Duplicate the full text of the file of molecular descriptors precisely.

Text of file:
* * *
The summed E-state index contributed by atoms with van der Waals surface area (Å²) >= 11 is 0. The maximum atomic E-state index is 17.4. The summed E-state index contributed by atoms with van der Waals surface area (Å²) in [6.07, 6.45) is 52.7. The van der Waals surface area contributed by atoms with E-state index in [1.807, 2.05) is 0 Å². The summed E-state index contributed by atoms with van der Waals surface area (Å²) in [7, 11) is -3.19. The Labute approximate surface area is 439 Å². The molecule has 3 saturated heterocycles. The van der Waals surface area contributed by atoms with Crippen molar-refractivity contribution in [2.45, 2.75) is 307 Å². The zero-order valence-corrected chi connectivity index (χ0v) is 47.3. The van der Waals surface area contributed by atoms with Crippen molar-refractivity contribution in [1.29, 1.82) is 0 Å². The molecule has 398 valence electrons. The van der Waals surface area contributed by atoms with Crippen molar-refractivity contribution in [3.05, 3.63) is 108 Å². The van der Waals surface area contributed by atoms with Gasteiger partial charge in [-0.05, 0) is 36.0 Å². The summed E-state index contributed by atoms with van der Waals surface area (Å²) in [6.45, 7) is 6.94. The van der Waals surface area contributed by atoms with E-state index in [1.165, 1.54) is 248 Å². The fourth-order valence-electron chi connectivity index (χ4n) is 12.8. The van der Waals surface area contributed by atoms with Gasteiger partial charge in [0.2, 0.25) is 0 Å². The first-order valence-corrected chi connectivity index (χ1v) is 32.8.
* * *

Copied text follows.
The summed E-state index contributed by atoms with van der Waals surface area (Å²) >= 11 is 0. The maximum atomic E-state index is 17.4. The summed E-state index contributed by atoms with van der Waals surface area (Å²) in [6.07, 6.45) is 52.7. The van der Waals surface area contributed by atoms with E-state index in [1.807, 2.05) is 0 Å². The summed E-state index contributed by atoms with van der Waals surface area (Å²) in [7, 11) is -3.19. The Labute approximate surface area is 439 Å². The molecule has 3 saturated heterocycles. The van der Waals surface area contributed by atoms with Crippen molar-refractivity contribution in [2.45, 2.75) is 307 Å². The zero-order valence-corrected chi connectivity index (χ0v) is 47.3. The van der Waals surface area contributed by atoms with Crippen molar-refractivity contribution in [1.29, 1.82) is 0 Å². The molecule has 398 valence electrons. The van der Waals surface area contributed by atoms with Crippen molar-refractivity contribution in [3.05, 3.63) is 108 Å². The van der Waals surface area contributed by atoms with Gasteiger partial charge in [-0.05, 0) is 36.0 Å². The summed E-state index contributed by atoms with van der Waals surface area (Å²) in [6.45, 7) is 6.94. The van der Waals surface area contributed by atoms with E-state index in [1.165, 1.54) is 248 Å². The fourth-order valence-electron chi connectivity index (χ4n) is 12.8. The van der Waals surface area contributed by atoms with Gasteiger partial charge in [0.2, 0.25) is 0 Å². The first-order valence-corrected chi connectivity index (χ1v) is 32.8.